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About Arteriovenous Malformations (AVM)

In an arteriovenous malformation (AVM), blood flows directly from arteries into veins. Ordinarily, capillaries connect arteries and veins to one another, but in an arteriovenous malformation, capillaries are absent. Columbia University Medical Center/NewYork-Presbyterian Hospital is proud to be a regional center for excellence in the treatment of brain AVMs. Treatment may include one of several surgical options.

AVMs may occur within the brain itself or within the dura. Dural arteriovenous malformations and AVMs in the brain both have the potential to cause several complications:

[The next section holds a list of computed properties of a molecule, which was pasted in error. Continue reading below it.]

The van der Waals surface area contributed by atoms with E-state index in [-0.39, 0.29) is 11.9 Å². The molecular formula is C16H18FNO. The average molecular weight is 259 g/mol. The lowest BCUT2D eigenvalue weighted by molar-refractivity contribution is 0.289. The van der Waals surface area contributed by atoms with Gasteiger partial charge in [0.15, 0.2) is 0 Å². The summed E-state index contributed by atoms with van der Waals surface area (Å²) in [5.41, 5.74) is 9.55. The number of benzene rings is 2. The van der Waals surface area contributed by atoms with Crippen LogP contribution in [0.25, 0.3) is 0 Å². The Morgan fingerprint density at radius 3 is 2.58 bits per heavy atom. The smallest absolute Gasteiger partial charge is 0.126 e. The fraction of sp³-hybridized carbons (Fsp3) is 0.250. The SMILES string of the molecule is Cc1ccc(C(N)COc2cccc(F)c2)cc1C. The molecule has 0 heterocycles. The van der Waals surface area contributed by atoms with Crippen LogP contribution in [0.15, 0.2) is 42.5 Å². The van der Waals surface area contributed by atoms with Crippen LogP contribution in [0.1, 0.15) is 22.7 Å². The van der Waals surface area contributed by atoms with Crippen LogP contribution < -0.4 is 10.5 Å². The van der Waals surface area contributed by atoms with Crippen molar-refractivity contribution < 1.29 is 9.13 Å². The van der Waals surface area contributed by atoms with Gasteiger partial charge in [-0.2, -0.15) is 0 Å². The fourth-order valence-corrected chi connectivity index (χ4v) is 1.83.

• Hemorrhage: Typically, arteries accommodate high-pressure blood flow; blood flows through veins at lower pressure; and capillaries manage the intervening pressure gradient. Without capillaries, high-pressure blood surges from arteries directly into veins. Vein walls may weaken or rupture, causing hemorrhage and stroke– a medical emergency.
  • Compression of affected area: Some AVMs can grow large enough that they encroach on nearby tissue or interfere with the flow of cerebrospinal fluid.
  • Low blood supply to affected area: Without capillaries, the tissues around an AVM may not receive adequate nutrients from the blood, and cellular waste products may not be cleared as effectively.

AVMs vary widely in terms of size, location, type of blood flow and many other factors. An AVM may cause all, some or none of the complications listed above.

patient journey

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